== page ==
A bus route in southeast London is testing an electric doubledecker bus that is thought to be the world’s first to use a reverse pantograph to top up the batteries.

Battery powered buses that are recharged overnight is not a new thing in London, and their use is spreading, but the experiment at Bexleyheath garage is testing a method of topping up the battery during the day. Topping up the battery during the day reduces the amount of charging needed overnight, and hence the number of buses needed to operate the service.

The reason for switching to electric power is that it eliminates road pollution at the point of use, and depending on how the electricity is generated, will reduce the reliance on fossil fuels to power London’s public transport.

Reducing road pollution is both something that’s good for London in general, but also locally very beneficial for people who live close to busy roads, which tends to be people at the lower end of the economic scale, who are therefore disproportionately affected by poor air quality. This was highlighted when I got a mouthful of fumes from a particularly dirty bus that was pulling out of a bus stop as I walked past on my way to see these new pollutionless buses being trialled.

There are currently 850 electric buses in London, which are usually charged overnight, but it can offer more flexibility if they could be topped up through the day, and if the buses can run further between charges, on some longer routes it would be possible to run the same service without needing to buy extra buses to fill gaps while buses are being recharged.

The experiment at Bexleyheath taps into what’s known as “opportunity charging”, where the bus drives pass the bus garage, and pops and stops at a charging point for a quick top-up.

Unlike old trolleybuses and modern trains, rather than putting the pantograph on top of the bus and raising it up to the charger, they’ve installed a reverse pantograph that drops down to the bus.

A 10-minute top-up can recharge the battery by about 20%, giving them around 20 miles more running time.

In use, it’s very simple – the bus drives up to the charging unit, and a couple of small bumps on the ground help the drivers park in the correct spot, then the driver has some switches on the bus to lower the pantograph for a top-up. The bus is disabled during charging to prevent accidental driving off, and when the bus is ready to start the next run along its route, the driver releases the pantograph and drives off.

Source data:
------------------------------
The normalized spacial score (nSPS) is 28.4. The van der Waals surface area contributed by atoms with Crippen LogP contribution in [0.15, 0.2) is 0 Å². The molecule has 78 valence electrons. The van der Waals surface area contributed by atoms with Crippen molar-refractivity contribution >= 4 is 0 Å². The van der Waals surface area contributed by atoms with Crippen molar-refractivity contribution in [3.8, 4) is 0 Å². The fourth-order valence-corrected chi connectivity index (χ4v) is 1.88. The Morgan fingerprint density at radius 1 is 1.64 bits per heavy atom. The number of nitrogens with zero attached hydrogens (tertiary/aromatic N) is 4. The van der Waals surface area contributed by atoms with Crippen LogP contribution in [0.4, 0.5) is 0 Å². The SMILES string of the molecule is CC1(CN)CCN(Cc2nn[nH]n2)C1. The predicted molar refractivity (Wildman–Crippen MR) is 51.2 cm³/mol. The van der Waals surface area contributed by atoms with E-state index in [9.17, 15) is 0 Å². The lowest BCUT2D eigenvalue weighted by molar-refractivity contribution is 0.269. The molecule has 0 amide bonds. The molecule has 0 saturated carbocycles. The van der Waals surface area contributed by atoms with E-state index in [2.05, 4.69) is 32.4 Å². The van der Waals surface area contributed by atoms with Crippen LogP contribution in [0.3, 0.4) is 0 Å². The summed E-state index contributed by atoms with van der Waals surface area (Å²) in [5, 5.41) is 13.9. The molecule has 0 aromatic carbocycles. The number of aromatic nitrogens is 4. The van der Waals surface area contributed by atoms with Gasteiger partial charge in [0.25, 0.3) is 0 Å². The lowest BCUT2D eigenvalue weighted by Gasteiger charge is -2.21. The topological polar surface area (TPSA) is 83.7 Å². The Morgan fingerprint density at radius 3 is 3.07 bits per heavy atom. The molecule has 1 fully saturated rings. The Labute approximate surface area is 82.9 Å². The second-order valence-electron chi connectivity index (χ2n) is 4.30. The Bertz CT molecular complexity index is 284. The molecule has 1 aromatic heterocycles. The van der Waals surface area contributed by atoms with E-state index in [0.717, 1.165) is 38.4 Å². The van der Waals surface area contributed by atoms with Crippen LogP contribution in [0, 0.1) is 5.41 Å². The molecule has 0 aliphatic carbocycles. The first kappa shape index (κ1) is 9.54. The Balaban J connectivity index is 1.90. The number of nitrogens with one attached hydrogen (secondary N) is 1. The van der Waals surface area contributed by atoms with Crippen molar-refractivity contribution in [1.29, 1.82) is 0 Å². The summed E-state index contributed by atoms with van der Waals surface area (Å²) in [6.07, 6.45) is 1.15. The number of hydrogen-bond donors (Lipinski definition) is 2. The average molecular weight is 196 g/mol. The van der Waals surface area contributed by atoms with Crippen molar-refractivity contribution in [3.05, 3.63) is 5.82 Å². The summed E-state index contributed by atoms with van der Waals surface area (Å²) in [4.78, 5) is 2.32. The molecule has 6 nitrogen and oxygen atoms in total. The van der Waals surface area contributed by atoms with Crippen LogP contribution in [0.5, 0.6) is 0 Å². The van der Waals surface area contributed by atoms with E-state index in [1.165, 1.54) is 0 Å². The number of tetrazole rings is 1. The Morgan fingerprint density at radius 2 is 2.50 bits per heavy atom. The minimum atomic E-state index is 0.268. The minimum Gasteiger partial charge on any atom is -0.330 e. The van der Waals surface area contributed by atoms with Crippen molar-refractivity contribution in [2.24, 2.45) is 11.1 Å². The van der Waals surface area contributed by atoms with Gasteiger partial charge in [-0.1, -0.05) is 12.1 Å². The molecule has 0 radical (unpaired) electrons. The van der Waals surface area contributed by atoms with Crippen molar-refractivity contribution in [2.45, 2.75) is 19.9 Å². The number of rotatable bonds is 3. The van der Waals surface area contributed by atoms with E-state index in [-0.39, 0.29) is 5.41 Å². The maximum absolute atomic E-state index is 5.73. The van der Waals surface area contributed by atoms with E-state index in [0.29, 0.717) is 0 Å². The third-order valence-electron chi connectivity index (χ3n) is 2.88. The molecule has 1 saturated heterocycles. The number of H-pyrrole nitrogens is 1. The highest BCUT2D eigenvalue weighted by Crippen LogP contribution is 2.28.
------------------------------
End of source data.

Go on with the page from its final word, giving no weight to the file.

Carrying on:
Based on their existing bus timetable, each bus has roughly an hour of time during the day when the bus is idle between routes, and that gives them on average 6 opportunities each day to top-up the battery.

The fleet of buses being used on route 132 have been supplied by Alexander Dennis / BYD, and there’s 18 of their Enviro400 EV double-decker buses being used. The battery chassis comes from BYD, with the bus coach on top built by Alexander Dennis in the UK.

Go Ahead London, contracted to Transport for London, operates buses on route 132 and originally sought out the pantograph charging solution to deliver the battery top-ups. Suffolk-based EO Charging installed the charging infrastructure at the Bexleyheath bus garage.

Although single-decker buses with reverse pantographs are in use in many cities, this is thought to be the first trial using double-decker buses.

Louise Cheeseman, TfL’s Director of Bus, said: “The threats of toxic air, climate change and congestion are becoming clearer every day, and it’s vital that we find technical solutions that help us run clean, green services that get Londoners where they need to be. When buses can travel further each day, as they do with this exciting pantograph technology, we can deliver the same service that Londoners rely on without increasing the number of buses and invest in other routes.”

There’s more coming soon

One of London’s longest bus routes, also in South London, will soon start testing two pantograph chargers at either end of their long route, between Crystal Palace and Orpington.

A brand new fleet of 20 ieTram buses is being supplied by Spanish bus and coach maker, Irizar, with the first due to arrive in the UK next week, and the intention is that their batteries will be topped-up at either end of the bus route.